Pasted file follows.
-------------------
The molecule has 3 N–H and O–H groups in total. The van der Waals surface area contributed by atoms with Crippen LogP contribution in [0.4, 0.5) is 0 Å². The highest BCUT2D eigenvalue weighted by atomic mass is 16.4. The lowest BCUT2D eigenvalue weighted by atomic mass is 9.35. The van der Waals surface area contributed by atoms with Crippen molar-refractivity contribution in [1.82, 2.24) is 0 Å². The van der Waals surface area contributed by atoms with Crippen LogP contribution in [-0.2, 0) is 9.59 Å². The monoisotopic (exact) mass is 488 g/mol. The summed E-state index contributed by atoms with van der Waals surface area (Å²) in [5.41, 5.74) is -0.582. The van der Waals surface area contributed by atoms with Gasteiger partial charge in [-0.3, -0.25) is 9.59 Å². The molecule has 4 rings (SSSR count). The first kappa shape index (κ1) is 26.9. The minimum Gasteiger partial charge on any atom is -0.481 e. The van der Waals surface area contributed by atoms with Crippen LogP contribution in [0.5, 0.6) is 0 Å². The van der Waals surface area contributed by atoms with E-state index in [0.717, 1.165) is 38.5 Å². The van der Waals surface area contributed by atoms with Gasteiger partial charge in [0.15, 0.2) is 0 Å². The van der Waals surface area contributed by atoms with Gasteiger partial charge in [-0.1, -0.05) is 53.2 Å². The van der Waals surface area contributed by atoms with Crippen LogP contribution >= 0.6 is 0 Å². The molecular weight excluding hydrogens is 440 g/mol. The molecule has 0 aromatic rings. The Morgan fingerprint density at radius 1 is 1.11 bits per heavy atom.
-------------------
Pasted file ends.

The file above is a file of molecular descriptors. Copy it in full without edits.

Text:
The molecule has 3 N–H and O–H groups in total. The van der Waals surface area contributed by atoms with Crippen LogP contribution in [0.4, 0.5) is 0 Å². The highest BCUT2D eigenvalue weighted by atomic mass is 16.4. The lowest BCUT2D eigenvalue weighted by atomic mass is 9.35. The van der Waals surface area contributed by atoms with Crippen molar-refractivity contribution in [1.82, 2.24) is 0 Å². The van der Waals surface area contributed by atoms with Crippen LogP contribution in [-0.2, 0) is 9.59 Å². The monoisotopic (exact) mass is 488 g/mol. The summed E-state index contributed by atoms with van der Waals surface area (Å²) in [5.41, 5.74) is -0.582. The van der Waals surface area contributed by atoms with Gasteiger partial charge in [-0.3, -0.25) is 9.59 Å². The molecule has 4 rings (SSSR count). The first kappa shape index (κ1) is 26.9. The minimum Gasteiger partial charge on any atom is -0.481 e. The van der Waals surface area contributed by atoms with Crippen LogP contribution in [0.5, 0.6) is 0 Å². The van der Waals surface area contributed by atoms with E-state index in [0.717, 1.165) is 38.5 Å². The van der Waals surface area contributed by atoms with Gasteiger partial charge in [0.15, 0.2) is 0 Å². The van der Waals surface area contributed by atoms with Gasteiger partial charge in [-0.1, -0.05) is 53.2 Å². The van der Waals surface area contributed by atoms with Crippen LogP contribution >= 0.6 is 0 Å². The molecular weight excluding hydrogens is 440 g/mol. The molecule has 0 aromatic rings. The Morgan fingerprint density at radius 1 is 1.11 bits per heavy atom.